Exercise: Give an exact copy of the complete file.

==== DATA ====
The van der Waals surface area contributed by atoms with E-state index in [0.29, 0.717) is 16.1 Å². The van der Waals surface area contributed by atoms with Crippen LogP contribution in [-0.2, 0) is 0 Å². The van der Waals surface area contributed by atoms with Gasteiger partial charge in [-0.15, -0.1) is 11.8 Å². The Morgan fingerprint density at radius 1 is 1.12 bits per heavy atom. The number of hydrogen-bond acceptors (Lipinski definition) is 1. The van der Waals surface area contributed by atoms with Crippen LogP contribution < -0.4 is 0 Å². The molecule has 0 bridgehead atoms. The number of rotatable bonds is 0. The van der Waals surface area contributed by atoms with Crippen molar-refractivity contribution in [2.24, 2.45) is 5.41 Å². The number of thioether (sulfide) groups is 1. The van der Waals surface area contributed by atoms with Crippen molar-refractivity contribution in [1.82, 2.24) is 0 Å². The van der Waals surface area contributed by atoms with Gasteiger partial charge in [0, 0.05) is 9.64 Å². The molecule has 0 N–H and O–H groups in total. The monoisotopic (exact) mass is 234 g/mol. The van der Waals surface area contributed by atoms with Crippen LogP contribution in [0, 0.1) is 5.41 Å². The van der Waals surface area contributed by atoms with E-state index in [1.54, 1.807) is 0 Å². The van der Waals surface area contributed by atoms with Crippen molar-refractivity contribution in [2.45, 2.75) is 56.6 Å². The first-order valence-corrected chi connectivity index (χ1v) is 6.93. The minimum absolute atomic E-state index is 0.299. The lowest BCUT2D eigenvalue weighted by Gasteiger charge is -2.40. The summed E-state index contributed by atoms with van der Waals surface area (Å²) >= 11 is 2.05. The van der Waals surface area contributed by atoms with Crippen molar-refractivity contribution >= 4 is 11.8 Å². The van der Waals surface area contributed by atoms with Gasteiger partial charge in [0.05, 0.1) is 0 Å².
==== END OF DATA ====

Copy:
The van der Waals surface area contributed by atoms with E-state index in [0.29, 0.717) is 16.1 Å². The van der Waals surface area contributed by atoms with Crippen LogP contribution in [-0.2, 0) is 0 Å². The van der Waals surface area contributed by atoms with Gasteiger partial charge in [-0.15, -0.1) is 11.8 Å². The Morgan fingerprint density at radius 1 is 1.12 bits per heavy atom. The number of hydrogen-bond acceptors (Lipinski definition) is 1. The van der Waals surface area contributed by atoms with Crippen LogP contribution < -0.4 is 0 Å². The molecule has 0 bridgehead atoms. The number of rotatable bonds is 0. The van der Waals surface area contributed by atoms with Crippen molar-refractivity contribution in [2.24, 2.45) is 5.41 Å². The number of thioether (sulfide) groups is 1. The van der Waals surface area contributed by atoms with Crippen molar-refractivity contribution in [1.82, 2.24) is 0 Å². The van der Waals surface area contributed by atoms with Gasteiger partial charge in [0, 0.05) is 9.64 Å². The molecule has 0 N–H and O–H groups in total. The monoisotopic (exact) mass is 234 g/mol. The van der Waals surface area contributed by atoms with Crippen LogP contribution in [0, 0.1) is 5.41 Å². The van der Waals surface area contributed by atoms with E-state index in [1.54, 1.807) is 0 Å². The van der Waals surface area contributed by atoms with Crippen molar-refractivity contribution in [2.45, 2.75) is 56.6 Å². The first-order valence-corrected chi connectivity index (χ1v) is 6.93. The minimum absolute atomic E-state index is 0.299. The lowest BCUT2D eigenvalue weighted by Gasteiger charge is -2.40. The summed E-state index contributed by atoms with van der Waals surface area (Å²) >= 11 is 2.05. The van der Waals surface area contributed by atoms with Crippen molar-refractivity contribution >= 4 is 11.8 Å². The van der Waals surface area contributed by atoms with Gasteiger partial charge in [0.05, 0.1) is 0 Å².